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Creating Folder & Renaming it with today’s date

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Last Modified: 2018-04-25
Hello...

I am trying to create a script that can create a folder and then it renamed as today’s date..

Folder: 22/04/2018
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Bill PrewTest your restores, not your backups...
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Commented:
Will the parent folder already exist that the new one will be created in?


»bp

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Commented:
Yes
Fernando SotoRetired
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Commented:
Hi Nick;

You can not use that format because you have a couple characters that are reserved
Naming Conventions
The following fundamental rules enable applications to create and process valid names for files and directories, regardless of the file system:
  • Use a period to separate the base file name from the extension in the name of a directory or file.
  • Use a backslash (\) to separate the components of a path. The backslash divides the file name from the path to it, and one directory name from another directory name in a path. You cannot use a backslash in the name for the actual file or directory because it is a reserved character that separates the names into components.
  • Use a backslash as required as part of volume names, for example, the "C:\" in "C:\path\file" or the "\\server\share" in "\\server\share\path\file" for Universal Naming Convention (UNC) names. For more information about UNC names, see the Maximum Path Length Limitation section.
  • Do not assume case sensitivity. For example, consider the names OSCAR, Oscar, and oscar to be the same, even though some file systems (such as a POSIX-compliant file system) may consider them as different. Note that NTFS supports POSIX semantics for case sensitivity but this is not the default behavior. For more information, see CreateFile.
  • Volume designators (drive letters) are similarly case-insensitive. For example, "D:\" and "d:\" refer to the same volume.
  • Use any character in the current code page for a name, including Unicode characters and characters in the extended character set (128–255), except for the following:
The following reserved characters:
  • < (less than)
  • > (greater than)
  • : (colon)
  • " (double quote)
  • / (forward slash)
  • \ (backslash)
  • | (vertical bar or pipe)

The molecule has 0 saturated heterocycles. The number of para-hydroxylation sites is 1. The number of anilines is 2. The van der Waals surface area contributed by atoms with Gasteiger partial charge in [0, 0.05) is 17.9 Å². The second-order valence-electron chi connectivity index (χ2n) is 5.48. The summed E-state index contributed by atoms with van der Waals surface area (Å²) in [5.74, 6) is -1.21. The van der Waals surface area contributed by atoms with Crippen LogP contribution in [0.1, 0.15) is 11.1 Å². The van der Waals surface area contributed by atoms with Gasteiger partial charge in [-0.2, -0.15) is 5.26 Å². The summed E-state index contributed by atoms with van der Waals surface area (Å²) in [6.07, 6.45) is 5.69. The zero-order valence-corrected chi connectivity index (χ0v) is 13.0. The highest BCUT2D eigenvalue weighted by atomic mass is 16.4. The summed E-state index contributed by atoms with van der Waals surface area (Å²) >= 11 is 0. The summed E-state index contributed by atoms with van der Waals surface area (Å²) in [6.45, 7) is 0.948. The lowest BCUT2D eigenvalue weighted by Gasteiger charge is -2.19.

• ? (question mark)
  • * (asterisk)
Integer value zero, sometimes referred to as the ASCII NUL character.
Characters whose integer representations are in the range from 1 through 31, except for alternate data streams where these characters are allowed. For more information about file streams, see File Streams.
Any other character that the target file system does not allow.
Use a period as a directory component in a path to represent the current directory, for example ".\temp.txt". For more information, see Paths.
Use two consecutive periods (..) as a directory component in a path to represent the parent of the current directory, for example "..\temp.txt". For more information, see Paths.
Do not use the following reserved names for the name of a file:
CON, PRN, AUX, NUL, COM1, COM2, COM3, COM4, COM5, COM6, COM7, COM8, COM9, LPT1, LPT2, LPT3, LPT4, LPT5, LPT6, LPT7, LPT8, and LPT9. Also avoid these names followed immediately by an extension; for example, NUL.txt is not recommended. For more information, see Namespaces.
Do not end a file or directory name with a space or a period. Although the underlying file system may support such names, the Windows shell and user interface does not. However, it is acceptable to specify a period as the first character of a name. For example, ".temp".
Test your restores, not your backups...
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Commented:
This one is on us!
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used a stamp of YYYYMMDD

I'd support this, for two reasons:

The DDMMYYYY format (used in the UK), could be confusing to others (e.g. USA) with values such as 11041978.
The YYYYMMDD format (the international date format) has the major advantage that the names are automatically sorted, which is not true of the other two formats mentioned.

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